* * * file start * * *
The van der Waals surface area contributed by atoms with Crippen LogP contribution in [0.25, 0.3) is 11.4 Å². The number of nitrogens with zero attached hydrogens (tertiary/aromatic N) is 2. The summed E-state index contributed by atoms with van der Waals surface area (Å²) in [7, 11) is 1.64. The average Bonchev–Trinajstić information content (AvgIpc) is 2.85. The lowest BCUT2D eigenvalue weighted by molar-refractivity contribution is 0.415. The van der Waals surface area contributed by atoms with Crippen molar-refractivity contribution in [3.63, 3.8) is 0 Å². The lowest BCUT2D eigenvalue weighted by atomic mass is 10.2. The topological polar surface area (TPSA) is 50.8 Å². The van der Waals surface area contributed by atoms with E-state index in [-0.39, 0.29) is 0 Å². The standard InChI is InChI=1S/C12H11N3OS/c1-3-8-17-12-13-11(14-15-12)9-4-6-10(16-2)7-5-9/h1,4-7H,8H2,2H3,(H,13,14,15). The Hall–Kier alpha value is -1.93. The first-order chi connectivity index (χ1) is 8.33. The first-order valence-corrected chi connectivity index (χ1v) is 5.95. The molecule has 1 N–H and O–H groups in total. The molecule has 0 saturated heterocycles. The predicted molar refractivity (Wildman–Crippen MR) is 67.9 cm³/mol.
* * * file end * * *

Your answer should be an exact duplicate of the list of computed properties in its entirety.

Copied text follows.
The van der Waals surface area contributed by atoms with Crippen LogP contribution in [0.25, 0.3) is 11.4 Å². The number of nitrogens with zero attached hydrogens (tertiary/aromatic N) is 2. The summed E-state index contributed by atoms with van der Waals surface area (Å²) in [7, 11) is 1.64. The average Bonchev–Trinajstić information content (AvgIpc) is 2.85. The lowest BCUT2D eigenvalue weighted by molar-refractivity contribution is 0.415. The van der Waals surface area contributed by atoms with Crippen molar-refractivity contribution in [3.63, 3.8) is 0 Å². The lowest BCUT2D eigenvalue weighted by atomic mass is 10.2. The topological polar surface area (TPSA) is 50.8 Å². The van der Waals surface area contributed by atoms with E-state index in [-0.39, 0.29) is 0 Å². The standard InChI is InChI=1S/C12H11N3OS/c1-3-8-17-12-13-11(14-15-12)9-4-6-10(16-2)7-5-9/h1,4-7H,8H2,2H3,(H,13,14,15). The Hall–Kier alpha value is -1.93. The first-order chi connectivity index (χ1) is 8.33. The first-order valence-corrected chi connectivity index (χ1v) is 5.95. The molecule has 1 N–H and O–H groups in total. The molecule has 0 saturated heterocycles. The predicted molar refractivity (Wildman–Crippen MR) is 67.9 cm³/mol.